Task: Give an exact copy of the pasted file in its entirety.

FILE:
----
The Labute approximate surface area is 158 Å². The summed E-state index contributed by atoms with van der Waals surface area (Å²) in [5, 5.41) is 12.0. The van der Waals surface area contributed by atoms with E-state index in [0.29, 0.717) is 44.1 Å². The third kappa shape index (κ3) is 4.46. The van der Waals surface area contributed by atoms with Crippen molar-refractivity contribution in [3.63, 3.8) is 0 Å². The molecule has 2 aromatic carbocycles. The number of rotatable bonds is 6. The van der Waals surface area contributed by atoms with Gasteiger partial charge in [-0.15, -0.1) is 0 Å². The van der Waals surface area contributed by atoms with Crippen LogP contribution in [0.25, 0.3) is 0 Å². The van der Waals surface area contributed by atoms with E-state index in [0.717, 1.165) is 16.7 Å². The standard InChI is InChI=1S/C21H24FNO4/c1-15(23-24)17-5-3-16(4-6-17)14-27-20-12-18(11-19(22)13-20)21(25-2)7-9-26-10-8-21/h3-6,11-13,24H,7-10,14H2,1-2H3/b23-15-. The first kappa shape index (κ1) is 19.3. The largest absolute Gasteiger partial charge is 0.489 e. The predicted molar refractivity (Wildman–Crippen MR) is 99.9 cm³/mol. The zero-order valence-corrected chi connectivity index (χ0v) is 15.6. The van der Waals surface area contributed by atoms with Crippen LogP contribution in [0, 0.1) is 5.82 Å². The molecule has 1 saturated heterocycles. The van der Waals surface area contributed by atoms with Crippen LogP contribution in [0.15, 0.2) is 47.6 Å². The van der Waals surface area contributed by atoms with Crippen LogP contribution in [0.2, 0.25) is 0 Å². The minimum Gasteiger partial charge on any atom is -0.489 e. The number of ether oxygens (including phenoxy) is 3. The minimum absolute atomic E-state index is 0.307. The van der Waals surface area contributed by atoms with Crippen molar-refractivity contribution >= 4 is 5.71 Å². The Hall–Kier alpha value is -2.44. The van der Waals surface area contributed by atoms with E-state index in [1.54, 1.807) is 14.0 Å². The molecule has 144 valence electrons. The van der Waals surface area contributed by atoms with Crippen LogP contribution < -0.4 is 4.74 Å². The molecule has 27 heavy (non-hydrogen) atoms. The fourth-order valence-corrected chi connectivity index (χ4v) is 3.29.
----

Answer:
The Labute approximate surface area is 158 Å². The summed E-state index contributed by atoms with van der Waals surface area (Å²) in [5, 5.41) is 12.0. The van der Waals surface area contributed by atoms with E-state index in [0.29, 0.717) is 44.1 Å². The third kappa shape index (κ3) is 4.46. The van der Waals surface area contributed by atoms with Crippen molar-refractivity contribution in [3.63, 3.8) is 0 Å². The molecule has 2 aromatic carbocycles. The number of rotatable bonds is 6. The van der Waals surface area contributed by atoms with Gasteiger partial charge in [-0.15, -0.1) is 0 Å². The van der Waals surface area contributed by atoms with Crippen LogP contribution in [0.25, 0.3) is 0 Å². The van der Waals surface area contributed by atoms with E-state index in [0.717, 1.165) is 16.7 Å². The standard InChI is InChI=1S/C21H24FNO4/c1-15(23-24)17-5-3-16(4-6-17)14-27-20-12-18(11-19(22)13-20)21(25-2)7-9-26-10-8-21/h3-6,11-13,24H,7-10,14H2,1-2H3/b23-15-. The first kappa shape index (κ1) is 19.3. The largest absolute Gasteiger partial charge is 0.489 e. The predicted molar refractivity (Wildman–Crippen MR) is 99.9 cm³/mol. The zero-order valence-corrected chi connectivity index (χ0v) is 15.6. The van der Waals surface area contributed by atoms with Crippen LogP contribution in [0, 0.1) is 5.82 Å². The molecule has 1 saturated heterocycles. The van der Waals surface area contributed by atoms with Crippen LogP contribution in [0.15, 0.2) is 47.6 Å². The van der Waals surface area contributed by atoms with Crippen LogP contribution in [0.2, 0.25) is 0 Å². The minimum Gasteiger partial charge on any atom is -0.489 e. The number of ether oxygens (including phenoxy) is 3. The minimum absolute atomic E-state index is 0.307. The van der Waals surface area contributed by atoms with Crippen molar-refractivity contribution >= 4 is 5.71 Å². The Hall–Kier alpha value is -2.44. The van der Waals surface area contributed by atoms with E-state index in [1.54, 1.807) is 14.0 Å². The molecule has 144 valence electrons. The van der Waals surface area contributed by atoms with Crippen LogP contribution < -0.4 is 4.74 Å². The molecule has 27 heavy (non-hydrogen) atoms. The fourth-order valence-corrected chi connectivity index (χ4v) is 3.29.